In a recent news report, out of 216 children born in 132 Indian villages, none were girls. This report brings to light a problem that has dogged the Indian subcontinent, Pakistan and China for decades.
According to a 2019 Indian government report there are 63 million fewer women in India than men. This is brought about by the shame and stigma associated with giving birth to a baby girl. From as far back as the 1800s, daughters were seen as a liability to their families, no matter the caste.
Boys are said to bring wealth and prosperity to their families hence they are highly favoured. Girls, on the other hand, don’t contribute anything to their family’s wealth since they didn’t work.
The high cost of dowry is another cause of female foeticide and infanticide. This is because, in the Indian culture, dowry is paid by the females. For families that can afford to pay the dowry, the practice is seen as reducing the family wealth. Poor families or those with many daughters cannot afford to raise enough money for the payment of dowry.
Apart from the economic aspect, in India, much like in Africa, sons are viewed as more valuable than daughters. Many parents argue that sons will carry on the family name and look after their parents in their old age while girls get married, leave their parents and go to live with their in-laws.
To date, couples are under pressure from their family members to have sons so as to continue the family line. Society isn’t kind as mothers who bear daughters are ridiculed and regarded lowly. According to Women’s International League for Peace & Freedom (WILPF), mothers who refuse to comply by society’s demands are belittled, abandoned, beaten or killed by their husbands.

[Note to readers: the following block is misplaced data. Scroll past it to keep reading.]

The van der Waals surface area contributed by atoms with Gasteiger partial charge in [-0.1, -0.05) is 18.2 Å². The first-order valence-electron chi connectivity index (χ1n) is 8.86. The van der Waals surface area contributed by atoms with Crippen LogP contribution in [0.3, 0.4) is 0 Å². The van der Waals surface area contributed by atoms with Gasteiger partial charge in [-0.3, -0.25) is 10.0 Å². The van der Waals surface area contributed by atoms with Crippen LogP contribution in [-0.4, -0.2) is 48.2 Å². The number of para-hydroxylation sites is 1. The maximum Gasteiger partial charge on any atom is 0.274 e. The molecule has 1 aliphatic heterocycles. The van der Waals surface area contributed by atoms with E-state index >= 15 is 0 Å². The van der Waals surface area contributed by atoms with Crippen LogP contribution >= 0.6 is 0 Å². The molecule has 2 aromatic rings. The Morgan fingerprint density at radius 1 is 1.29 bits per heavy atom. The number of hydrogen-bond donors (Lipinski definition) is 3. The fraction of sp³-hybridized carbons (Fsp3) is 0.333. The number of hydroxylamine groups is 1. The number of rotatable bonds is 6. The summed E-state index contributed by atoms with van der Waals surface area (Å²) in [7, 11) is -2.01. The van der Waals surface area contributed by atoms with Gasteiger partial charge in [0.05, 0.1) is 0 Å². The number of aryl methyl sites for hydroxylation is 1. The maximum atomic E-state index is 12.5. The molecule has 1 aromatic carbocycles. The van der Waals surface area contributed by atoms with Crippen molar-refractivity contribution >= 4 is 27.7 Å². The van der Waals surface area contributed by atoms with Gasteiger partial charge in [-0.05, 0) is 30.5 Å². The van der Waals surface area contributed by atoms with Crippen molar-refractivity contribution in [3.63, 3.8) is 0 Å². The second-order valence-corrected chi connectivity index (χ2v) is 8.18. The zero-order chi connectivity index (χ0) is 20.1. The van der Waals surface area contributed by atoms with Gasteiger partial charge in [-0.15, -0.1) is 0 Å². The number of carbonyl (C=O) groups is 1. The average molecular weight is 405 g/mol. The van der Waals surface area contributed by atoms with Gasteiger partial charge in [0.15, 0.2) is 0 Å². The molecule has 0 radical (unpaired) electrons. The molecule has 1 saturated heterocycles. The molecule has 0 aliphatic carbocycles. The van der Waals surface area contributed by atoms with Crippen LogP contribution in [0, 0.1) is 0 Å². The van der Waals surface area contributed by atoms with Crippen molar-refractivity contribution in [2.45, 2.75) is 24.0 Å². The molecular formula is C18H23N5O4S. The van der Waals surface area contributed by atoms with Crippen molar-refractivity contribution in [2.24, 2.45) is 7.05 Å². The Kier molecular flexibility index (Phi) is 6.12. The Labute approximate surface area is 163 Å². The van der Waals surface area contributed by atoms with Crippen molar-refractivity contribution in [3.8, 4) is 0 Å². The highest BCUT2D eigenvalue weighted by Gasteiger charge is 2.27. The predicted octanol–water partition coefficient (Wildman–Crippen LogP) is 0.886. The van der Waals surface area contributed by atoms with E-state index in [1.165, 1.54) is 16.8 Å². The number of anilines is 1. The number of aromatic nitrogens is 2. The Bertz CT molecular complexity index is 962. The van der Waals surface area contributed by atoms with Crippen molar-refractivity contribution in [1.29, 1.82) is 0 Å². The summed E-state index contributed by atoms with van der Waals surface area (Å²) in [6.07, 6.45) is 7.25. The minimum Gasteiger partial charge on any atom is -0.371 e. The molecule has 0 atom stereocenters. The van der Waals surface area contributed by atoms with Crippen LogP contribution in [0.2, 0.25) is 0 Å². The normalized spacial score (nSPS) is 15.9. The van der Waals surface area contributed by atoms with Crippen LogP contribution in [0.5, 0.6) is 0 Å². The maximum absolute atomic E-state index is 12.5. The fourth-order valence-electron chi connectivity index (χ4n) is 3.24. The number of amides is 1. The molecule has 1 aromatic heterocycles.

In India, before the advancement in technology baby girls would be killed in their first year of life. This is still done in instances where the mother wasn’t able to check her baby’s sex beforehand. According to Unwanted, female infants are either buried alive, starved, abandoned, left to die of infections, crushed with stones or stifled with a pillow.
As the use of ultrasounds penetrated the country, it became easier for parents to determine the sex of their unborn babies. This led to sex-selective abortions where female foetuses were aborted.
When it became apparent that sex-screening brought more harm than good, the government, in 1994, banned sex-selective abortions. Nevertheless, couples still found a way to get the services. It’s still practised to date, though illegally.
The killing of baby girls isn’t the only vice that has become rampant in the country. There have been reports that because some areas have such few women, human trafficking has increased with women being brought from elsewhere and sold off as brides.
Other efforts by the government to curb female foeticide and infanticide include abolishing dowry payment. As this is deeply ingrained in the culture, it still takes place.
Many families who have their first child as a girl will ensure they have a boy next. Any girls conceived afterwards are to be killed until a son is born. However, girls born after boys are allowed to live.
The problem is rampant in the north-western states of India. Women in the eastern and southern states, however, have been empowered and actively take part in economic activities like farming. This has helped in reducing gender discrimination (female foeticide and infanticide) among the girl child.
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